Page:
(int)$_POST['post_id'] really safe? Won’t it allow negative integers?
Assuming you mean safe in terms of SQL injection or XSS attacks, then probably yes. Casting to an
int only makes sure the value is an integer. An integer is not usually dangerous in any context. It does not guarantee the safety of the integer’s value though. It may be
0, which may or may not have a special meaning in your code, for example when comparing to
false. Or it may be negative, which, again, may or may not have any side effects in your code.
“Safety” isn’t an absolute thing. The string
"1 = 1; DROP TABLE users" by itself is pretty safe, too. It just depends on the context you’re using it in. Just the same, a
0 is perfectly safe until your code includes
if (!$number) deleteAllUsers();.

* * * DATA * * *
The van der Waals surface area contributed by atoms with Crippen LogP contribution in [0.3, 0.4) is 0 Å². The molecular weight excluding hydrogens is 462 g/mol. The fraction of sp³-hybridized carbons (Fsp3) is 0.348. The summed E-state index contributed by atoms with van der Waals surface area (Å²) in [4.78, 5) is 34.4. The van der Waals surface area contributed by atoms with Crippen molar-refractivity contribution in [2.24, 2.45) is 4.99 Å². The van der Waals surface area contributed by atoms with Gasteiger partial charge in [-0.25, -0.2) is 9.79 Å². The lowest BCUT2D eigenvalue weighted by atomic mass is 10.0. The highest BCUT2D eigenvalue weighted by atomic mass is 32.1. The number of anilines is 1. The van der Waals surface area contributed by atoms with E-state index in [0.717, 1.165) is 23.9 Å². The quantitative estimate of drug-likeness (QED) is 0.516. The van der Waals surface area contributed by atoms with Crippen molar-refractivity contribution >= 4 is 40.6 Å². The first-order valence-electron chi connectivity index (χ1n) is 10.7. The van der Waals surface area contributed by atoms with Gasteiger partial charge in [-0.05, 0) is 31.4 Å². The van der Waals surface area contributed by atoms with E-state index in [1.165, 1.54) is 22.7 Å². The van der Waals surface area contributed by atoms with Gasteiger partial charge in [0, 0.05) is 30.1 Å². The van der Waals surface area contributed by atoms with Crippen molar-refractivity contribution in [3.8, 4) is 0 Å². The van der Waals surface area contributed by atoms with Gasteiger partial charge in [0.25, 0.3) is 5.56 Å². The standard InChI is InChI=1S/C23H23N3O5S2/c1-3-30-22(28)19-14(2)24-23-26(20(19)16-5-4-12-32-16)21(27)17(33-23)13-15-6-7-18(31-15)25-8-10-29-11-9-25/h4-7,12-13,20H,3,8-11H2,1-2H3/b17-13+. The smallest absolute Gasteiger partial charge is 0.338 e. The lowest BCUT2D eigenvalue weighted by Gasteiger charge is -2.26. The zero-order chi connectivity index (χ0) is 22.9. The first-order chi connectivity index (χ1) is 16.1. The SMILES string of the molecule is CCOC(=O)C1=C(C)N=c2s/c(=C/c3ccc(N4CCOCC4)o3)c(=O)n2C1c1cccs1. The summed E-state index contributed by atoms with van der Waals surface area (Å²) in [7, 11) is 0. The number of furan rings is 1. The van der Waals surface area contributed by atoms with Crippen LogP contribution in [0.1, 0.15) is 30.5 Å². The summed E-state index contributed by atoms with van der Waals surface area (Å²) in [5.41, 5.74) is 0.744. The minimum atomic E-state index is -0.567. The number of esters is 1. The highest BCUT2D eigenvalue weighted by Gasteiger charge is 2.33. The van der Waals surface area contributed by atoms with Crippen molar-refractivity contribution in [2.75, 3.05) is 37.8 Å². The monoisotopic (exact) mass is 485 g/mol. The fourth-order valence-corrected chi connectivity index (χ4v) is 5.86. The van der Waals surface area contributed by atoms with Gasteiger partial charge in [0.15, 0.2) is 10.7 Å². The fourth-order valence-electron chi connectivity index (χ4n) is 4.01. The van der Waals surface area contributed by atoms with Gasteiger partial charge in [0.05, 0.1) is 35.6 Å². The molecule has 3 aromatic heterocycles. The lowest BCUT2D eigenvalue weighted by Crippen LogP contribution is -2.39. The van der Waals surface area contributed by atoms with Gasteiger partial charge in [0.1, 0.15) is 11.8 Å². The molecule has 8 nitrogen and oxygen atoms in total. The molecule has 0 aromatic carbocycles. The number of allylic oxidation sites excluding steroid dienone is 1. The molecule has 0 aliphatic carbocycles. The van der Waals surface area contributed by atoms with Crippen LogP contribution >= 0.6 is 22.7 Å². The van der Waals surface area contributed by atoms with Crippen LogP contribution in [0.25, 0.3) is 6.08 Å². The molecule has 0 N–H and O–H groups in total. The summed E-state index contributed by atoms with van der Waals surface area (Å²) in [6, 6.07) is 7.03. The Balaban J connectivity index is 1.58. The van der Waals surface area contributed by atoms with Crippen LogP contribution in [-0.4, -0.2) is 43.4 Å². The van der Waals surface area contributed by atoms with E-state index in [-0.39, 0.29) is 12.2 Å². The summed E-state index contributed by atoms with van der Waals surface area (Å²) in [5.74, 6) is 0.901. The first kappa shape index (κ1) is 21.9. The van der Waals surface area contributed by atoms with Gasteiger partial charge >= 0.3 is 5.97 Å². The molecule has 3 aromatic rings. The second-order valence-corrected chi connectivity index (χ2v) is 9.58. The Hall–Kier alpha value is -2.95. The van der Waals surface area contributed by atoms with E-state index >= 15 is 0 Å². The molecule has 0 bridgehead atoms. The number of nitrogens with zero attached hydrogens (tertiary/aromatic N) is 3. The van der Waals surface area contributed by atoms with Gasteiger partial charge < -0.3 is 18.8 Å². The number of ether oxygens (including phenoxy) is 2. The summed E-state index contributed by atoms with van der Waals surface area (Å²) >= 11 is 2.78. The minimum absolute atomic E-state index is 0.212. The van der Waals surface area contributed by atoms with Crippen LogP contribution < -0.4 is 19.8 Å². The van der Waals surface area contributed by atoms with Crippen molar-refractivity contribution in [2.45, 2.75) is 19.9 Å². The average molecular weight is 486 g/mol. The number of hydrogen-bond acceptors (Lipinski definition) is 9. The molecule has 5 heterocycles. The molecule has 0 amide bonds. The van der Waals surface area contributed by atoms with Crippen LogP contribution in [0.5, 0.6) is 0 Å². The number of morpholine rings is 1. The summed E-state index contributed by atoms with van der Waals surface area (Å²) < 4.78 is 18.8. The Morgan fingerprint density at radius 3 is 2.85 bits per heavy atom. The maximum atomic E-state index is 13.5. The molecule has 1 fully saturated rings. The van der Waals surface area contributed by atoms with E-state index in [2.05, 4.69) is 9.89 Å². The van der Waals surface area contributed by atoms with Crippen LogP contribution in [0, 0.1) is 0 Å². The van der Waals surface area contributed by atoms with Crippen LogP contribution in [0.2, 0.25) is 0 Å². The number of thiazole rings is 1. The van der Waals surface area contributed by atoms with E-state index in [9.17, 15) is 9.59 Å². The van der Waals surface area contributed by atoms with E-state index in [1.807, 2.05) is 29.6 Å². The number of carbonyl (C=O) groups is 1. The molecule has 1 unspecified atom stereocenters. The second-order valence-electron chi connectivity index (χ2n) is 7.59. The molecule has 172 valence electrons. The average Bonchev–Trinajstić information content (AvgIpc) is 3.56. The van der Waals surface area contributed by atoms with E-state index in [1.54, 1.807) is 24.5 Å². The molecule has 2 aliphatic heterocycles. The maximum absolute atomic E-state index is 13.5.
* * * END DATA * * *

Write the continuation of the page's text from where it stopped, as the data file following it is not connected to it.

It is “safe”, depending on what you want to do. It will only cast the variable to an integer as far as
PHPs memory usage is concerned. It will allow negative integers.
For (int) in PHP:
decimal : [1-9][0-9]* | 0 hexadecimal : 0[xX][0-9a-fA-F]+ octal : 0[0-7]+ binary : 0b+ integer : [+-]?decimal | [+-]?hexadecimal | [+-]?octal | [+-]?binary
Never cast an unknown fraction to an integer, as this can sometimes lead to unexpected results.
Check out the PHP documentation on integers.
The use of
int is for type
hinting casting, like
php -r "var_dump( (int) '123d');" >>> int(123) php -r "var_dump( (int) '-123d');" >>> int(-123) php -r "var_dump( (int) '<script>alert(false)</script>');" >>> int(0) (xss, no problem)
is safe for negative integers
my mistake: type hinting only applicable for array and object
Yes, it is “safe” in terms of SQL injection or XSS attacks.
In addition, if you utilize unsigned integers (no negative values) for primary keys or other fields in your database (save space) you need to use PHP function abs() and casting to prevent unhandled errors:
$safe_int = abs((int)$_POST['post_id']);